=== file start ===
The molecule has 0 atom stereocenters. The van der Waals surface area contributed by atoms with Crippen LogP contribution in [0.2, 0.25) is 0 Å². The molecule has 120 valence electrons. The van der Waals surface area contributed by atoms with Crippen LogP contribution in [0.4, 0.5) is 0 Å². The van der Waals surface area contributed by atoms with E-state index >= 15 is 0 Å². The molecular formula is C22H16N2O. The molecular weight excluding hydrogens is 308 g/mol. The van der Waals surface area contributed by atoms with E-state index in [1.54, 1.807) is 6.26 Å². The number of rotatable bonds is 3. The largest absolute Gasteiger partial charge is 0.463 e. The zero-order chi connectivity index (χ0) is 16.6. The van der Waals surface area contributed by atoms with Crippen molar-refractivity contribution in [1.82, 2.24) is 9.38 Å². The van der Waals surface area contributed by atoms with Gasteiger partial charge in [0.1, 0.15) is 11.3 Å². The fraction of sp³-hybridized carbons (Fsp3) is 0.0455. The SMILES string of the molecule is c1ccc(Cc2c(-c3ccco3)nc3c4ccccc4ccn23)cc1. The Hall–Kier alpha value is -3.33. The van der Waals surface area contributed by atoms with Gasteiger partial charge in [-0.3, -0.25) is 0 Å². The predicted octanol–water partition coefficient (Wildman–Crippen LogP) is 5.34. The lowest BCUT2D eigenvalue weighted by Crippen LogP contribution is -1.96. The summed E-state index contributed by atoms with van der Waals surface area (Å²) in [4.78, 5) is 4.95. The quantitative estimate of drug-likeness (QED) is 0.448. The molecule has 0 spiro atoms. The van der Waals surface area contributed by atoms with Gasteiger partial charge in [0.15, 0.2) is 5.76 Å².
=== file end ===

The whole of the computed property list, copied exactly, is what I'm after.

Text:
The molecule has 0 atom stereocenters. The van der Waals surface area contributed by atoms with Crippen LogP contribution in [0.2, 0.25) is 0 Å². The molecule has 120 valence electrons. The van der Waals surface area contributed by atoms with Crippen LogP contribution in [0.4, 0.5) is 0 Å². The van der Waals surface area contributed by atoms with E-state index >= 15 is 0 Å². The molecular formula is C22H16N2O. The molecular weight excluding hydrogens is 308 g/mol. The van der Waals surface area contributed by atoms with E-state index in [1.54, 1.807) is 6.26 Å². The number of rotatable bonds is 3. The largest absolute Gasteiger partial charge is 0.463 e. The zero-order chi connectivity index (χ0) is 16.6. The van der Waals surface area contributed by atoms with Crippen molar-refractivity contribution in [1.82, 2.24) is 9.38 Å². The van der Waals surface area contributed by atoms with Gasteiger partial charge in [0.1, 0.15) is 11.3 Å². The fraction of sp³-hybridized carbons (Fsp3) is 0.0455. The SMILES string of the molecule is c1ccc(Cc2c(-c3ccco3)nc3c4ccccc4ccn23)cc1. The Hall–Kier alpha value is -3.33. The van der Waals surface area contributed by atoms with Gasteiger partial charge in [-0.3, -0.25) is 0 Å². The predicted octanol–water partition coefficient (Wildman–Crippen LogP) is 5.34. The lowest BCUT2D eigenvalue weighted by Crippen LogP contribution is -1.96. The summed E-state index contributed by atoms with van der Waals surface area (Å²) in [4.78, 5) is 4.95. The quantitative estimate of drug-likeness (QED) is 0.448. The molecule has 0 spiro atoms. The van der Waals surface area contributed by atoms with Gasteiger partial charge in [0.15, 0.2) is 5.76 Å².